Roger Tilles is a prominent Long Islander with an impressive background in public service, business, and philanthropy, and he currently serves as a member of the New York State Board of Regents. He is also one of my closest paternal line DNA matches in the Family Tree DNA database, which is what led me to connect with him in February 2012.

A few months earlier, I had submitted a sample to Family Tree DNA in an attempt to learn more about my biological roots. As an adoptee, I didn’t have much information, and I yearned for more. I had found my birth mother several years earlier and was somewhat certain I had found my birth father, but I wasn’t satisfied. And when I received my first results, I was fascinated.

I had started with a Y-DNA test using 67 markers, meaning that a Y-chromosome test was conducted and 67 markers were compared with other results in the database to determine whether there were any close matches. My results showed that I had a genetic distance of 3 to Roger Tilles, or that 64 of the 67 markers were a match.

So what does that even mean? According to Family Tree DNA, the match between Roger Tilles and me meant that statistically there is a 91.27 percent chance that we shared a common ancestor within the past 12 generations. That percentage increases to 98.03 percent for 16 generations, and beyond that, it’s pretty much a guarantee. That may seem like a long time, but in reality it’s probably not much more than 300 or so years.

When I reached out to Roger, I received a response almost immediately from the Jewish Genealogical Society of Long Island. They had asked him to submit a DNA sample to Family Tree DNA as part of a genealogy project that they eventually presented in October 2011, and they sent me the PowerPoint presentation that was used for the event. I felt like I hit the jackpot!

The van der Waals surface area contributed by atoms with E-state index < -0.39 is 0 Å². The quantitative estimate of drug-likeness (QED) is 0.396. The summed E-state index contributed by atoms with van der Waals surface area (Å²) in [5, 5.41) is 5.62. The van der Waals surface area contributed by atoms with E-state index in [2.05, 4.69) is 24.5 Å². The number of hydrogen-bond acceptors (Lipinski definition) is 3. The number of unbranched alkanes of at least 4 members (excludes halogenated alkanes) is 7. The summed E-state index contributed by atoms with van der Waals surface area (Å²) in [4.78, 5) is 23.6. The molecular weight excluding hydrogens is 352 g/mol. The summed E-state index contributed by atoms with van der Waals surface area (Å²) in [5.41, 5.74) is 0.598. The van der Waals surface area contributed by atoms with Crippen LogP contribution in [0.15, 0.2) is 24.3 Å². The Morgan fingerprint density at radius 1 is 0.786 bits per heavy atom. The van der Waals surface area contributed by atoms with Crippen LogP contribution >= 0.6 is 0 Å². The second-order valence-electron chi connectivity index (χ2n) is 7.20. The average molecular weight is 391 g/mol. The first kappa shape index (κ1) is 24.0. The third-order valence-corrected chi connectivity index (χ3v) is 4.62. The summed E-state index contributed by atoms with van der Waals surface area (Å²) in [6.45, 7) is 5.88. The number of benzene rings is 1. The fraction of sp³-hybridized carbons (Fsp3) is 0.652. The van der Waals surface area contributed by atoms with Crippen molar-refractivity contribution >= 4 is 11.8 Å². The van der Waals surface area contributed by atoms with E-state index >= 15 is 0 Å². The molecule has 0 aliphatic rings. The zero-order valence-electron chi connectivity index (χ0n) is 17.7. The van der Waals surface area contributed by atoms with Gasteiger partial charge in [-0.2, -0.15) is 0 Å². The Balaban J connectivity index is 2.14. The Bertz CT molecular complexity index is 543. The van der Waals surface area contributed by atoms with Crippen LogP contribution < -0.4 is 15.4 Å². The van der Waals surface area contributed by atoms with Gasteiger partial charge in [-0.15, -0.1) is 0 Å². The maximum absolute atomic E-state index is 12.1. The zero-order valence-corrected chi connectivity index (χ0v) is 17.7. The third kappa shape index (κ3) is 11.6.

The information included in the PowerPoint was so thoroughly researched and well thought-out that it immediately piqued my interest and had me imagining ancestors from my paternal line living somewhere in Eastern Europe a couple hundred years ago. Lithuania, Belarus, Poland, Ukraine–those were the countries with the most matches. And most were Ashkenazi Jews. What were their lives like? How did they fare during the Holocaust? Until that time, I had never even known that I had any Jewish ancestry, and suddenly all these thoughts were flashing across my mind.

Shortly after I received the PowerPoint, Roger contacted me and indicated that he would be happy to meet with me the next time he was in Albany for a Board of Regents meeting, which was in about two weeks. We met for lunch at Jack’s Oyster House, which has quite a history of its own, and talked for a while about genealogy, adoption, and more. He couldn’t have been nicer. He seemed to understand my thirst for knowledge about my ancestry and roots, and although he wasn’t adopted, he seemed fascinated by his own roots and ancestry as well.

Since speaking with Roger, I have connected with several of my other close matches, and they have all been happy to share their stories and knowledge of their ancestry with me. While none are connected to me in the past generation or two–most are in that same 300+ years category–it has been quite a neat experience to learn about what are without question my paternal biological roots. Pretty cool!